Buying Guide: How to Buy a Food Mixer for Your Foodservice Establishment
Food mixers play an important role in most commercial kitchens. A food mixer is a versatile piece of equipment that can take care of a variety of tasks, from whisking light mixtures for frostings and meringues to beating cake and cookie batters to kneading heavy doughs for pizzas and artisan breads. A mixer doesn’t only save you time and effort by handling the heavy mixing for you; it also ensures you are using thoroughly mixed ingredients for creating high-quality food products.
When looking for a new food mixer to add to your commercial kitchen or replace an old model, you need to make sure your choice satisfies your specific needs and preferences. In this mixer buying guide, we share with you the different types of commercial mixers, the features you need to look for, and some tips for finding a mixer that suits your requirements.
Types of Food Mixers
1. Planetary Mixers
Planetary mixers are the most common type of food mixers. They have an agitator, typically a whisk, a beater, and a dough hook, that is attached to a shaft. The agitator rotates as it moves around the inside of a stationary mixing bowl. The movement is similar to how the planets of the solar system rotate on their axis as they revolve around the sun, hence the name. Planetary mixers are also sometimes called vertical mixers.
Among the types of mixers, planetary mixers are the most versatile. This stems from their ability to include different attachments that let the equipment whip, cream, or beat mixtures with adequate moisture content. Some models also come with a power takeoff hub. This lets you include attachments to perform a wide variety of food preparation tasks, such as shredding vegetables, grinding meat, or rolling pasta.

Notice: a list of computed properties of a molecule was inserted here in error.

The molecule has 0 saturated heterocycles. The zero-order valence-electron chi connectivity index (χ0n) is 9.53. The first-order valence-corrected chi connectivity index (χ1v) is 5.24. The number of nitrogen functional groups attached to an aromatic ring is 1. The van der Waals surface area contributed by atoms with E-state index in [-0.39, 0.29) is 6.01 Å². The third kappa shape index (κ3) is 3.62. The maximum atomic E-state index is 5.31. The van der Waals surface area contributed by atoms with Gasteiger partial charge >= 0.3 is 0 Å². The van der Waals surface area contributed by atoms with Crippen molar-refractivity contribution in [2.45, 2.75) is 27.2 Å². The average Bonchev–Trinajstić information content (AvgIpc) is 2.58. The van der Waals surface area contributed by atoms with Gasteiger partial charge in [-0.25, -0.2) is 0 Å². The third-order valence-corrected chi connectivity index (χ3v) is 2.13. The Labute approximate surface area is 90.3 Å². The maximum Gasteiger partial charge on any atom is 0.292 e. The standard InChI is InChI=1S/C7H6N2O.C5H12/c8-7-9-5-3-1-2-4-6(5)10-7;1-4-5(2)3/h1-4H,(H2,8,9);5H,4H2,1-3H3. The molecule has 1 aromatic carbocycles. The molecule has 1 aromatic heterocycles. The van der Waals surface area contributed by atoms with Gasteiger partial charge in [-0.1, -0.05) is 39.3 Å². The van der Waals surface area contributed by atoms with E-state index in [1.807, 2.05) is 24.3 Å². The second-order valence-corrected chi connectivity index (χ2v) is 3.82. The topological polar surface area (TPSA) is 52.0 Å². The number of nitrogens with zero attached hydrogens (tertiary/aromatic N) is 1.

2. Dough Mixers
Dough mixers are also called spiral mixers because of their spiral-shaped agitator. This stays in place while a mixing bowl moves around the agitator, which distributes heavier mixtures more evenly around the bowl.
For this reason, dough mixers are used solely for pizza doughs and bread doughs, which are denser and heavier than regular pastry batters. Unlike planetary mixers, dough mixers do not come with multiple agitator attachments, but they are extremely good at what they do.
3. Vertical Cutter Mixers
Foodservice establishments that aim to provide high product volumes at quick rates look to vertical cutter mixers to fulfill their needs. This type of food mixer is characterized by a covered mixing bowl and an interior agitator attached to the bottom of the bowl.
Vertical cutter mixers can carry an array of mixing tasks, such as chopping nuts, cooked meats, and salad greens as well as mixing batters and doughs. However, most models do not provide the same level of performance as planetary and dough mixers.
Features to Look for in Commercial Mixers
The size of the mixer determines how much you can process and where to place the equipment in your kitchen. Smaller mixers with a capacity of less than 10 quarts are countertop models. The size of the mixing bowl also matters. A mixing bowl that is too small runs the risk of overfilling, which can lead to mixtures that are not mixed thoroughly. 10-quart mixers can typically handle 4 to 5 lbs. of dough and 6 to 8 lbs. of batter. These small mixers cannot process too much dough for long periods of time because they have smaller motors, typically with ½ horsepower.
For medium applications, stand models and some floor models have a larger capacity of 20 to 30 quarts. These typically have 1 to 3 horsepower motors that can generate more power to handle higher volumes. These mixers can usually process 15 to 45 lbs. of dough and 4 to 6 quarts of whipped cream.
Larger operations have the option to use mixers with a capacity of 60 quarts and above. The largest food mixers are floor mixers with a capacity of 140 quarts. These have very powerful motors that allow them to process high product volumes for long periods of time. Typically, large mixers can accommodate up to 70 lbs. to 90 lbs. of dough, 60 lbs. to 100 lbs. of batter, and 12 to 30 quarts of whipped cream.